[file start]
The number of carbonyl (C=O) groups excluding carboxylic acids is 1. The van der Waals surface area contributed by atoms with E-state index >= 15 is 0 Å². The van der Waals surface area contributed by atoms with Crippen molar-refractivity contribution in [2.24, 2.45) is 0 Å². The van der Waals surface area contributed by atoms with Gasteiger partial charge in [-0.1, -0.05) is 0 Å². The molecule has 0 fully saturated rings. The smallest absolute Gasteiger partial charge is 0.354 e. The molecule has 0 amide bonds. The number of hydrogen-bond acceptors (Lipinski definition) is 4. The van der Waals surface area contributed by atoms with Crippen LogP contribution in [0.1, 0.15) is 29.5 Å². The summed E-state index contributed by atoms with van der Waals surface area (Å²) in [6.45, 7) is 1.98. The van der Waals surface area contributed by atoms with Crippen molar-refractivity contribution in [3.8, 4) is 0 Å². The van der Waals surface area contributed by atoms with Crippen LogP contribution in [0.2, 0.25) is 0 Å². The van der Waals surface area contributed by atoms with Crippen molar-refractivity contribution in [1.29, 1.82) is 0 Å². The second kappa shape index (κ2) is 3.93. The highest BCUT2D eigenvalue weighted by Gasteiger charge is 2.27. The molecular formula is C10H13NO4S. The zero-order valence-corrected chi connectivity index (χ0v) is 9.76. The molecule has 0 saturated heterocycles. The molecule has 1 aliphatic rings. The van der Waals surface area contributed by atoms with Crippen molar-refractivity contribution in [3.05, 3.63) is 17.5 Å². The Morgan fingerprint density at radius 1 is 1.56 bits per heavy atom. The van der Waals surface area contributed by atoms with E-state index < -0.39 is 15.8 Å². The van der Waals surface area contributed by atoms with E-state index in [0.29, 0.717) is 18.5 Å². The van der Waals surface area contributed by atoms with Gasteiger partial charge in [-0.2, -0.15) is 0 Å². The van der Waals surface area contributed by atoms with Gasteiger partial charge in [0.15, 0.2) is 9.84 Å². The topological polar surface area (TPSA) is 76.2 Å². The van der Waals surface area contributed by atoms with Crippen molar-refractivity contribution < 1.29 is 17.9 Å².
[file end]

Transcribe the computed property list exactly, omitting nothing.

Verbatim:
The number of carbonyl (C=O) groups excluding carboxylic acids is 1. The van der Waals surface area contributed by atoms with E-state index >= 15 is 0 Å². The van der Waals surface area contributed by atoms with Crippen molar-refractivity contribution in [2.24, 2.45) is 0 Å². The van der Waals surface area contributed by atoms with Gasteiger partial charge in [-0.1, -0.05) is 0 Å². The molecule has 0 fully saturated rings. The smallest absolute Gasteiger partial charge is 0.354 e. The molecule has 0 amide bonds. The number of hydrogen-bond acceptors (Lipinski definition) is 4. The van der Waals surface area contributed by atoms with Crippen LogP contribution in [0.1, 0.15) is 29.5 Å². The summed E-state index contributed by atoms with van der Waals surface area (Å²) in [6.45, 7) is 1.98. The van der Waals surface area contributed by atoms with Crippen molar-refractivity contribution in [3.8, 4) is 0 Å². The van der Waals surface area contributed by atoms with Crippen LogP contribution in [0.2, 0.25) is 0 Å². The van der Waals surface area contributed by atoms with Crippen molar-refractivity contribution in [1.29, 1.82) is 0 Å². The second kappa shape index (κ2) is 3.93. The highest BCUT2D eigenvalue weighted by Gasteiger charge is 2.27. The molecular formula is C10H13NO4S. The zero-order valence-corrected chi connectivity index (χ0v) is 9.76. The molecule has 0 saturated heterocycles. The molecule has 1 aliphatic rings. The van der Waals surface area contributed by atoms with Crippen molar-refractivity contribution in [3.05, 3.63) is 17.5 Å². The Morgan fingerprint density at radius 1 is 1.56 bits per heavy atom. The van der Waals surface area contributed by atoms with E-state index < -0.39 is 15.8 Å². The van der Waals surface area contributed by atoms with E-state index in [0.29, 0.717) is 18.5 Å². The van der Waals surface area contributed by atoms with Gasteiger partial charge in [-0.2, -0.15) is 0 Å². The van der Waals surface area contributed by atoms with Gasteiger partial charge in [0.15, 0.2) is 9.84 Å². The topological polar surface area (TPSA) is 76.2 Å². The van der Waals surface area contributed by atoms with Crippen molar-refractivity contribution < 1.29 is 17.9 Å².